Can’t find the right volunteer opportunity? Create your own


Consider DIY volunteering (Photo credit: WAstateDNR – Department of Natural Resources, Creative Commons/Flickr)

With over 15,000 volunteer opportunities on our site, we think there is something for everyone who wants to volunteer. However, we understand that sometimes, there’s nothing that quite fits what you’re looking for. Or, perhaps you are already volunteering, and want to take on new responsibilities, but aren’t sure where to start.

If either of these apply to you, you should consider DIY/Entrepreneurial/Independent Volunteering. By honing your skills and researching organizations that would benefit from your help, you can create a rewarding experience. Here are ways to craft a volunteer experience, from our Volunteer Information Center:

Let’s say you have a project in mind. Try answering the following questions to set parameters around the project:

  • What do you need in order to be successful? This can be tangible stuff like tools or other supplies, or it can be more intangible like advertising time or online space to get the word out.
  • Who do you need in order to be successful? Is this something you’ll take on by yourself or will you be looking for fellow volunteers? How many volunteers might you need to make your idea happen? What specific skills or political/social/community connections would be an asset? How might you partner with existing organizations, staff, and volunteers?
  • How long will it take to achieve your goals? What is your timeline like? Do you have benchmarks or goals in place to measure how you’re doing once you get started? How will you measure and evaluate your progress? How will your project or role be sustained should you decide to move on—will you recruit a volunteer to take it over, seek to integrate it into an organization?
  • Why this project or role? Be prepared with research and reasons to explain why your project or role is needed, as well as, if applicable, how it doesn’t duplicate any other efforts. For example, if you’re starting a new wildlife census program and one already exists in your area, you’ll need to be able to explain to potential volunteers, funders, or media contacts why you’ve created a new one and how it’s different.

Consider checking out the Volunteer Self-Organizing tool kit by The Resource Center, Corporation for National and Community Service to help you flesh out the details of your project.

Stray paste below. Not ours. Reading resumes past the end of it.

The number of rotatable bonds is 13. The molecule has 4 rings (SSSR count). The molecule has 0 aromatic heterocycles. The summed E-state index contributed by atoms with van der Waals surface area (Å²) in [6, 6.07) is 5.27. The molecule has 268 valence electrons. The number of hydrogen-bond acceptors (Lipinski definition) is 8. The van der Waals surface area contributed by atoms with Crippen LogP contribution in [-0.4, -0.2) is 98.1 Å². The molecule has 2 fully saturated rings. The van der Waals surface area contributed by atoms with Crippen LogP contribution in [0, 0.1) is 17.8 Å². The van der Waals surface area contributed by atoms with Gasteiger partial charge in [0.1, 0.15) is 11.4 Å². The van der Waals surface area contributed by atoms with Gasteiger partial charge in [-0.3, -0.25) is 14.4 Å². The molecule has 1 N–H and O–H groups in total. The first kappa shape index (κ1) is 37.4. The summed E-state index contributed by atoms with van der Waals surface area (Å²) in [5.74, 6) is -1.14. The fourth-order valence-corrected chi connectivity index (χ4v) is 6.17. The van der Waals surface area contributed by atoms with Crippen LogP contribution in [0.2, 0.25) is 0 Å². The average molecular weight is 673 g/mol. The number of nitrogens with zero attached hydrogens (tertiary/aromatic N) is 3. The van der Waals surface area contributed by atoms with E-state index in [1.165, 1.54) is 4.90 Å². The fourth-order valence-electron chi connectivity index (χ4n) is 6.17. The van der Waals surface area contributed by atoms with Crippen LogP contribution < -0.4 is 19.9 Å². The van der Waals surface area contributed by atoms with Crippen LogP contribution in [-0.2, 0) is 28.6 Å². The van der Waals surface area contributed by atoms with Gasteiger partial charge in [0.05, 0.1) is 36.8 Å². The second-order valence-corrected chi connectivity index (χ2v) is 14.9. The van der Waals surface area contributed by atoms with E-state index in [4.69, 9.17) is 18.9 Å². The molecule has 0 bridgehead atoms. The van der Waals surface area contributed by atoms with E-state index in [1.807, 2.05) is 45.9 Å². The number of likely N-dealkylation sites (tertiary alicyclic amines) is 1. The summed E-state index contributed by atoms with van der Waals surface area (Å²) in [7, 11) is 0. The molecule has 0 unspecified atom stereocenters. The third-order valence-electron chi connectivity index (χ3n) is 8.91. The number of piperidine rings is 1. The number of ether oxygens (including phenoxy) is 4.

After adding a little more structure to your project, you might want to reach out to organizations. Before you do that, remember to do the following:


  • Be as specific as you can. Especially on what you might need from the organization and how your project or role fits with their mission. The more details you can provide, the more likely they are to take you up on your idea as it demonstrates that you are passionate about their cause, have done your research, and have thought everything through.
  • Be ready to talk about what skills, experiences, and connections you can bring to the table. This helps make the case as to why you’re the right person to implement the project or take on the role.
  • Be ready to commit. If you’ve got a great idea for a volunteer role or project but aren’t entirely sure you can follow through on what you promise, it may be a good idea to wait. Just as successfully creating and launching your independent volunteer role or project can be a great relationship and resume/CV builder for you, dropping the ball or doing the job poorly can potentially result in a damaged reputation for both you and the organization that invested in your vision (for more on the rights and responsibilities of volunteers, click here.)
  • Be aware that not all organizations will be ready to give your proposed role or project a go: some may be hesitant because, frankly, they just don’t know you yet. Others may not have the capacity for, or perhaps even the interest in, your idea. Don’t let this get you down though; simply go back to the research drawing board to identify other potential partner organizations in your area and give them a try. If you’ve got a great idea and a plan to make it happen, chances are you’ll find a good fit somewhere. And of course, if you still can’t find a good partner…
  • Don’t be afraid to go it alone. While in most cases it would be ideal to partner with existing organizations—they often have significant experience, connections, and resources that would greatly enhance your DIY project (as well as help you avoid duplicating efforts or reinventing the wheel)—you may in fact find that you’re in uncharted territory. However, if you’ve done your research and have a pretty clear idea about what you’d like to do and why it’s important, it’s worth taking the leap on your own.

Have you created a volunteer opportunity from scratch? Tell us about it in the comments!

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